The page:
Budget bicycling: Aldi ultra light cycling jacket review

Aldi's Ultra Light jacket (teak coffee table for scale)
The jacket dans le stuff-sac (tin of soup, also for scale)

Discount supermarket Aldi has for a few years been selling a range of no nonsense highly useful cycling gear and this year is no exception. Hitting the stores at the beginning of may was a great range of gear at real rockbottom prices. Like a decent track pump for 4.99GBP, a multifunction cycle computer for the same price and, the item that found its way into my shopping basket, an excellent hi viz ultra light jacket for a paltry 9.99.

The jacket is gossamer thin windproof, water resistant and breatheable, rendered in hi viz yellow with reflective logos, weighs virtually nothing (3 ounces) and packs down into its own integral stuff sack which is smaller than a can of soup.

The fit of the jacket is slim to prevent flapping and just the right length to avoid bunching up at the front. The ultralight fabric is excellent for keeping wind and showers at bay but thin enough to keep you cool, even on mild but rainy days. In short a better bet than a thicker, heavier full waterproof, which always tend to give you that boil in the bag feeling after a few miles.

The high viz colour, while never winning you any fashion points, does a great job of getting you noticed, especially in poor visibility conditions and the tiny pack size means there’s no reason not to leave it in your commuting bag permanently, always on hand for a chilly evening ride or a freak downpour.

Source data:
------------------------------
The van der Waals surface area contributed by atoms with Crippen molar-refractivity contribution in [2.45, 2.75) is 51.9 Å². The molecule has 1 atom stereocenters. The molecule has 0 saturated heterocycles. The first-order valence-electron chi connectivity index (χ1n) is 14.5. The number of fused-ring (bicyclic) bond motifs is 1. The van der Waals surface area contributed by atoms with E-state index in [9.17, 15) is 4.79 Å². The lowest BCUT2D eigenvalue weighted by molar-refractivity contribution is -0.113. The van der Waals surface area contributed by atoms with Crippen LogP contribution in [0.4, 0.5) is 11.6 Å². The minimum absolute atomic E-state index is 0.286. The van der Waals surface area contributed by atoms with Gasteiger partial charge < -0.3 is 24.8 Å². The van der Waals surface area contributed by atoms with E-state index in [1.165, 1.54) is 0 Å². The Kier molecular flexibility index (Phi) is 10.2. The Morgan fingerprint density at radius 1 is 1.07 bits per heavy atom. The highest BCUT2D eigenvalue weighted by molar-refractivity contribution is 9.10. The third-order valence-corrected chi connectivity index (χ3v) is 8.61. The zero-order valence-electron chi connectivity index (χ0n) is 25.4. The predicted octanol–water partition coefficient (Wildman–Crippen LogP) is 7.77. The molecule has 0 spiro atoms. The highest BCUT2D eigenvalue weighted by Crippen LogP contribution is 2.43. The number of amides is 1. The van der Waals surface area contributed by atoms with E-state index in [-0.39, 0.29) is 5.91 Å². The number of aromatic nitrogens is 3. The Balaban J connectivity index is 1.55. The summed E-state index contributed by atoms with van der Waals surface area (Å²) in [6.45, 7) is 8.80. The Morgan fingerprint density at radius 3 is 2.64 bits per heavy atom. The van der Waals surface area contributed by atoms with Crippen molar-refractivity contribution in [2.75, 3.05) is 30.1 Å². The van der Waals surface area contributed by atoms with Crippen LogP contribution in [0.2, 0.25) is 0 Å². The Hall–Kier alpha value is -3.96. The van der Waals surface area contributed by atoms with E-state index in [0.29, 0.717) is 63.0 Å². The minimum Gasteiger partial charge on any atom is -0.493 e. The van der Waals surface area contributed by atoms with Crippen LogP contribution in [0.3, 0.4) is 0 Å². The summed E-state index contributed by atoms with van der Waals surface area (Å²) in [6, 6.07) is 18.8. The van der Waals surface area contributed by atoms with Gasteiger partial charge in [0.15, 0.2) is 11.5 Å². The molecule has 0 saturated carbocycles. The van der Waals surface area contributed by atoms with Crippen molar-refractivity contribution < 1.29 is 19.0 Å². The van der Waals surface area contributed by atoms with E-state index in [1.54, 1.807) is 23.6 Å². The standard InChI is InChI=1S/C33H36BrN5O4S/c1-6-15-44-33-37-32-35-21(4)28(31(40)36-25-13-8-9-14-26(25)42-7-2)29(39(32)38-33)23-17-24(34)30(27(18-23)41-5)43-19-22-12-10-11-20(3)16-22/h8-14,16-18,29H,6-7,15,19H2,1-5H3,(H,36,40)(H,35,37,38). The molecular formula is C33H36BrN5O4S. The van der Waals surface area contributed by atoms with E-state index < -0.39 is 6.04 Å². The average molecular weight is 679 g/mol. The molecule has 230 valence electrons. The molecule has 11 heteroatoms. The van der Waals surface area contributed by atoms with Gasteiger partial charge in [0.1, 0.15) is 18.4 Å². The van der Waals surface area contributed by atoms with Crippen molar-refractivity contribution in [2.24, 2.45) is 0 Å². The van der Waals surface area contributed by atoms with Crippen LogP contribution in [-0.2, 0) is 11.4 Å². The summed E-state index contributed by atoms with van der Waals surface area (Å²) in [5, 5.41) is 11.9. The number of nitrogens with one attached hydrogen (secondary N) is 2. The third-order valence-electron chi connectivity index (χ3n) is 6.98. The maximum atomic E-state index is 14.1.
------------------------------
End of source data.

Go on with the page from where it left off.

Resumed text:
However the best part of all is the price. At a lowly 10 quid, you could buy one for the whole family for the same price as its established rival, the Montane ultra light jacket at around 40 pounds. Of course the montane is better, but four times better? Of course if you’re hell bent on getting rid of your disposable income you could go for Rapha’s Stowaway jacket for £160…

As regular readers will know, I’m not one for cycling specific stuff generally but a featherweight wind/water resisting layer that doesn’t boil you on hot wet days and doesn’t break the bank is well worth bending the rules for.

Primal eating, primal travelling


For a few years now, on and off, I’ve been following a paleo primal diet, after reading an interview with Mark Sisson in the Rivendell Reader.

Since then I’ve followed the diet, in a far from religious fashion and managed to lose my spare poundage and keep control of my trademark raging appetite.

I won’t bore you with the details here but the diet basically shuns the four main sources of carbohydrates; wheat, rice, potatoes and refined sugars. I’m grossly oversimplifying here but Sisson and others argue that a diet with much reduced carbs and a higher level of protein and fats more closely approximates that of our hunter gatherer ancestors. Perhaps more relevant to us modern folk is the stabilizing and lowering effect the diet has on blood sugar and the consequent effect on fat burning and fat storage.